Smog-covered cities are a scene all too familiar to the world’s second most populous country. In fact, 11 of the 12 most polluted cities in the world are located in India, and now the country’s Bicycle Mayors are on a mission to fight air pollution through accelerating cycling change. Lily Gelai from our team in Amsterdam explores this and the other ways the Bicycle Mayors in India are showcasing the collaborative power of the network.
There are currently seven Bicycle Mayors in India, with another dozen waiting in the wings and at least 50 more interested in becoming Mayors. These changemakers are represented in diverse locations, including in the largest city Mumbai (population 18 million) – each with their own unique challenges and opportunities for change – and together they are showing how accelerating cycling progress can bring social, environmental and economic progress to any city, anywhere.
Collectively, the Bicycle Mayors demonstrate how an active, dynamic network can address complex issues while making tangible gains for their communities. The Indian Bicycle Mayors currently represent the largest group in one single country and are also made up of a majority of women, challenging stereotypes and role modeling progressive ways ahead with their unstoppable force.
Pooja Vijay, Bicycle Mayor of Jaipur, launching a new public bike share in one of the largest corporate zones in Jaipur along with the organization Pink Pedals in Mahindra World City Jaipur
In the North, Pooja Vijay, the Bicycle Mayor of Jaipur is making waves in a fight to save her city from pollution and traffic congestion. Referring to the Bicycle Mayor program as a ‘silent revolution’, Pooja is also empowering communities through her PinkPedals program, which introduces bicycle sharing projects to big corporates, schools and universities. Reflecting on her mission, Pooja said: “The changes I can bring through the bicycle in my city being a Bicycle Mayor will give fresh air to breathe, healthy people to accelerate my country’s growth, and will create benchmarks for other cities to inherit.”
In the western region, Firoza Suresh of Mumbai is using the bicycle to empower low-income citizens and is exploring ways to provide bicycles to some of the city’s most disadvantaged, all whilst advocating for proper cycling infrastructure to make cycling accessible and visible in her city. On this topic, she says: “If the invisible bicycle rider cycling along the length and the breadth of the city demand the captive audience that is the urban cyclists, then we’d have visible numbers and then the road safety aspect and cycle tracks will also come along.”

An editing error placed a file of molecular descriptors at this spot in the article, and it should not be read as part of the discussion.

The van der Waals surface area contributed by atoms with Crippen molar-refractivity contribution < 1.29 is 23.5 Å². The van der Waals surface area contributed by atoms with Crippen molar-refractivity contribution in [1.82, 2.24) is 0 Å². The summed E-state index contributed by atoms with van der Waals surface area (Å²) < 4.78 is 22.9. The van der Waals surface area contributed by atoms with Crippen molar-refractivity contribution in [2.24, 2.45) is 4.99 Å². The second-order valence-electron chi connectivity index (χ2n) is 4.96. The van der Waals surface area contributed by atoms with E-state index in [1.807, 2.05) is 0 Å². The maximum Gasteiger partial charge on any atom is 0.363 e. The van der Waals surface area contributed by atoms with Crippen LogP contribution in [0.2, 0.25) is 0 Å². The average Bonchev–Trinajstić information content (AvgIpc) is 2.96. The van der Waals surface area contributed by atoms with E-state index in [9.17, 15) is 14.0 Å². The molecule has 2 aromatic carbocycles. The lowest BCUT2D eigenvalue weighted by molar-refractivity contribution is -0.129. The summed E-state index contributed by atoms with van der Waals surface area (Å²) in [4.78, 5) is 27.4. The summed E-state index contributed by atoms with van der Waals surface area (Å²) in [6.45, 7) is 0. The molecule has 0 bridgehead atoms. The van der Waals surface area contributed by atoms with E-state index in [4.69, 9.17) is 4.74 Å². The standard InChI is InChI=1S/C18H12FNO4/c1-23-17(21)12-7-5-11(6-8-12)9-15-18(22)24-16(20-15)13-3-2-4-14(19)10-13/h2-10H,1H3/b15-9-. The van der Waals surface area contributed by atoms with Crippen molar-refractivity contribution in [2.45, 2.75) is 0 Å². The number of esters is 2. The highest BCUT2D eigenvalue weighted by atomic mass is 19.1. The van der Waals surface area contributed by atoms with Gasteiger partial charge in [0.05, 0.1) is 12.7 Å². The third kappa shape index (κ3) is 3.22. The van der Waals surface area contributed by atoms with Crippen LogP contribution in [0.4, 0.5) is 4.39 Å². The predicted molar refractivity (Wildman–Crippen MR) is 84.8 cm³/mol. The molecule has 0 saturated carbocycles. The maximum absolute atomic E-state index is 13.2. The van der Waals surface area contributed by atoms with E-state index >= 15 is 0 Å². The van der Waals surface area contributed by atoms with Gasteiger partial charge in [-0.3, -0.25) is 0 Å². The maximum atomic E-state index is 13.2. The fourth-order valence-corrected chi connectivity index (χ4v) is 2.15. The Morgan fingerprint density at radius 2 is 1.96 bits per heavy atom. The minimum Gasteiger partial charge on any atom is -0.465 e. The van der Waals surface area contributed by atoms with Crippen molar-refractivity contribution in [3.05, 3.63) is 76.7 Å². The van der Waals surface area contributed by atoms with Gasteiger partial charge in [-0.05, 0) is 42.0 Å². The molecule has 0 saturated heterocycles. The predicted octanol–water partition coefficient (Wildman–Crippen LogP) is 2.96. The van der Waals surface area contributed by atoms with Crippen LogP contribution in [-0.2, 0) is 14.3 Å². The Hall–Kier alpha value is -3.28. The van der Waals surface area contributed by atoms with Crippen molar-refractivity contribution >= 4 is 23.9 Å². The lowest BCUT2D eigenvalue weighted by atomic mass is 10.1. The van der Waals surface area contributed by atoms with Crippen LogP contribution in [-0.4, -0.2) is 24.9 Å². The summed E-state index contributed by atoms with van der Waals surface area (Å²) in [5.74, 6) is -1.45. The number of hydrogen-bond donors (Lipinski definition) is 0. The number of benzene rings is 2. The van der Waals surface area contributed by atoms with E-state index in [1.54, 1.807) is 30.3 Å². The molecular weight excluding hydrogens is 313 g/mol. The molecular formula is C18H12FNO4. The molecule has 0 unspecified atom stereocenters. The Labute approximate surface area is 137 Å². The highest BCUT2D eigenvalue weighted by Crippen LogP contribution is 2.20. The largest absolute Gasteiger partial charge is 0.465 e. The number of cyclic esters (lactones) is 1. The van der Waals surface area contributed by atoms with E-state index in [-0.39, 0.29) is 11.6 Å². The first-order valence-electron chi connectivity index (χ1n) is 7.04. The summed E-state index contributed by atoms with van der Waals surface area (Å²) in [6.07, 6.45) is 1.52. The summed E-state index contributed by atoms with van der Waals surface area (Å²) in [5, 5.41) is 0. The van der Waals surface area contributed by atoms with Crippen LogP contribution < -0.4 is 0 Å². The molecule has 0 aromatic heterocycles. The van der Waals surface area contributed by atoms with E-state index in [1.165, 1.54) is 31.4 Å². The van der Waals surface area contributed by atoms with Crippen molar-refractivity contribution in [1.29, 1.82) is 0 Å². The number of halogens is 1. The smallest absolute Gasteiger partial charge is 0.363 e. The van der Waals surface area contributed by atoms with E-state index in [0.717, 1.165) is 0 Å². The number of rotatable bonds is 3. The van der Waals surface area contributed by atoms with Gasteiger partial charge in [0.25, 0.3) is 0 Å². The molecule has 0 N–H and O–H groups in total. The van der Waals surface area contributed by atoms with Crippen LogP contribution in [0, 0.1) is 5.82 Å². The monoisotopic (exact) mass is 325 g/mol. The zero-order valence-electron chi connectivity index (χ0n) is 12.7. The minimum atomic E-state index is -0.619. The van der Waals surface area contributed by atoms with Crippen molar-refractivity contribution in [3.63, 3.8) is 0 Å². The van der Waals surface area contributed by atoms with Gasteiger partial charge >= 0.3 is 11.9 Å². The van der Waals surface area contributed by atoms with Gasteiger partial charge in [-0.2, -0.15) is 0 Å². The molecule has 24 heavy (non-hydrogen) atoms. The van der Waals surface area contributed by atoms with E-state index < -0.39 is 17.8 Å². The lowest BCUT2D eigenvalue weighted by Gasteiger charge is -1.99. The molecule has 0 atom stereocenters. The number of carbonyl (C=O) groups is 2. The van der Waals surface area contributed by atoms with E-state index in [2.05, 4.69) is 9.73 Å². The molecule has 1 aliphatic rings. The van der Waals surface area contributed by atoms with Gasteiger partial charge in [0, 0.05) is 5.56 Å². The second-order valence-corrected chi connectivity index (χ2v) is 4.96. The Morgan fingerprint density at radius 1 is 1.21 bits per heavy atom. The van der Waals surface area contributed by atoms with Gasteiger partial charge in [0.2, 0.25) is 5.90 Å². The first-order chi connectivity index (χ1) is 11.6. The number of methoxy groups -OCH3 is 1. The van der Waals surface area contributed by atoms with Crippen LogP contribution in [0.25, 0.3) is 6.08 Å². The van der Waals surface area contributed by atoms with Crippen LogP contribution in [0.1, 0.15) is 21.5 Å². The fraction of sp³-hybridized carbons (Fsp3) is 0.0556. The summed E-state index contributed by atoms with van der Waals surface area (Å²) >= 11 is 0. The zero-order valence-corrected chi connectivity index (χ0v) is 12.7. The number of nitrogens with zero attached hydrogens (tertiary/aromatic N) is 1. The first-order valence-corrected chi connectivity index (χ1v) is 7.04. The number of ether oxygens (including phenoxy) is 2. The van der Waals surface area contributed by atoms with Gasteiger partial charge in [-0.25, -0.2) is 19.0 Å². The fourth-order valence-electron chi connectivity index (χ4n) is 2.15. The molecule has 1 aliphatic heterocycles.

“The changes will give fresh air to breathe, healthy people to accelerate my country’s growth, and will create benchmarks for other cities to inherit.”
2018 was a busy year for many of the Bicycle Mayors in india. Arshel Akter of Guwahati helped to organise 15 cycling events, including for drug abuse awareness and on World Car Free Day, as well as organising a local crowdfunding campaign. And in Valsad, Bhairavi Joshi organised a series of events to help students and commuters on to their bikes, including publishing a book about the work of the Bicycle Mayors, to inspire change. Bhairavi was also a keynote speaker at India’s premier cycling conference in Mumbai and, together with Baroda Bicycle Mayor Nikita Lalwani, was a keynote speaker at Australia’s most prestigious cycling and walking conference. The Bicycle Mayors of India also had success with a new app to log new cycling commitments in 2018, with over 300,000 km logged in the pilot phase.
Bhaivravi Joshi & Nikita Lalwani were guest speakers at one of Australia’s biggest walking & cycling conference
Due to these successes and given the excitement of the potential as it gathers momentum through the subcontinent, the work of the Bicycle Mayors is being covered extensively and regularly in national newspapers, including the Times of India (2.8 million readers) and The Hindu (1.4 million readers). In 2019, BBC World is also planning to film a documentary, featuring the Bicycle Mayors in India and they have even had an invitation to meet with the Prime Minister of India.
In light of this success, Ricky Kej, the UN Earth Day Ambassador in India, has offered his help to grow the program in line with the development of 80 new Smart Cities that are being built in India. In 2019, we at BYCS will further collaborate with our partners at the Global Call for Climate Action (GCCA), to strengthen the impact of the program in India by connecting it to their anti-air pollution campaign ‘unmask my city’ and aligning this collaboration with the World Health Organization’s ‘Breathe Life’ campaign.
The collective impact of the Indian Bicycle Mayors is a powerful example of the potential that can exist within a collected network of passionate leaders. As the international network continues to grow, these changemakers are paving the way for how cities tackle urban challenges and climate breakdown head on. It’s clear that India is a powerful force in forging a path towards a better future, and we are excited to see how they build on their work in the year ahead.
For more information on the non-profit Bicycle Mayor program, how to get one in your city or how to support their work head here.